IBM Australia's former contract for the failed Queensland Health payroll system is to be examined by a State Government inquiry that has been handed "the powers of a Royal Commission" to get to the bottom of the scandal.
The Commission of Inquiry, announced today, will begin work in February 2013 with a view to lodging a "detailed report" of findings and recommendations with the state's premier by April 30 in the same year.
It is to be led by the Hon. Richard Chesterman QC, who retired from the bench earlier this year.
State Premier Campbell Newman said today that the commission has been directed to — among other things — "analyse the contractual arrangements between the State of Queensland and IBM Australia Ltd and determine why and to what extend (sic) the contract prices of the Queensland Health Payroll system increased over time".
An IBM spokesperson told iTnews that "IBM will actively participate in the full scope of the Commission of Inquiry".
The commission is also expected to assess all aspects of the project, from procurement and contract management through to governance and implementation, and determine if "any laws, contractual provisions, codes of conduct or other government standards may have been breached".
It has been instructed to identify "who may be accountable" for any breaches found.
The State Government is also hoping some of the recommendations might help it streamline handling of future "major Queensland Government ICT projects... to ensure the delivery of high quality and cost effective products and systems".
"We need to ensure this never happens again," Queensland Health Minister Lawrence Springborg said.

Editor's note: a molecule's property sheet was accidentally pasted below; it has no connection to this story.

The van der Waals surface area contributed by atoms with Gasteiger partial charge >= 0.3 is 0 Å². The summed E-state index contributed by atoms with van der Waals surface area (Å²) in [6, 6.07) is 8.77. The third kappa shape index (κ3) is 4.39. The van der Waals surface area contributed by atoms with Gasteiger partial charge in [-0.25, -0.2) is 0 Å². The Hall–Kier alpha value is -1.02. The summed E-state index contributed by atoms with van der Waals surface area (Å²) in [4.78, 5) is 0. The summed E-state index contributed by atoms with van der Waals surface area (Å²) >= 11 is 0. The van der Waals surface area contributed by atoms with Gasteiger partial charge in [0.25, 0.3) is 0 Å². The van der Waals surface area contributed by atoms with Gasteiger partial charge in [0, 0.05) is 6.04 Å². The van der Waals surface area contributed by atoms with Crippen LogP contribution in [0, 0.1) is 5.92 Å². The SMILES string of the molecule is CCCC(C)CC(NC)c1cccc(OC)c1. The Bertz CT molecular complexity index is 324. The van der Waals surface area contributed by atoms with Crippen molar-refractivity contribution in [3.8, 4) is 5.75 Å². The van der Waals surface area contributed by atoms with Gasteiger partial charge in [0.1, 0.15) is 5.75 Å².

"We need to find what went wrong and why; we need to find out who is responsible and if there is any chance of recovering hundreds of millions of dollars lost to the health system; and we need to ensure those who have lost their jobs as a result of Labor's payroll debacle get the answers they deserve".
The original SAP-Workbrain payroll system resulted in more than 35,000 payroll anomalies after going live in March 2010.
A KPMG audit commissioned by the current state government found the system would cost the state $1.25 billion between 2010 and 2017, including $220.5 million to fix its problems.
The issue came to a head again last month when previously secret documents containing legal advice obtained by the previous state government were tabled in parliament.
The documents showed a previous state government that was paralysed with fear of being sued over the way it dealt with the IBM contract.
The current Newman Government had been pressing for the release of the documents to determine whether it should initiate fresh cost recovery action against IBM.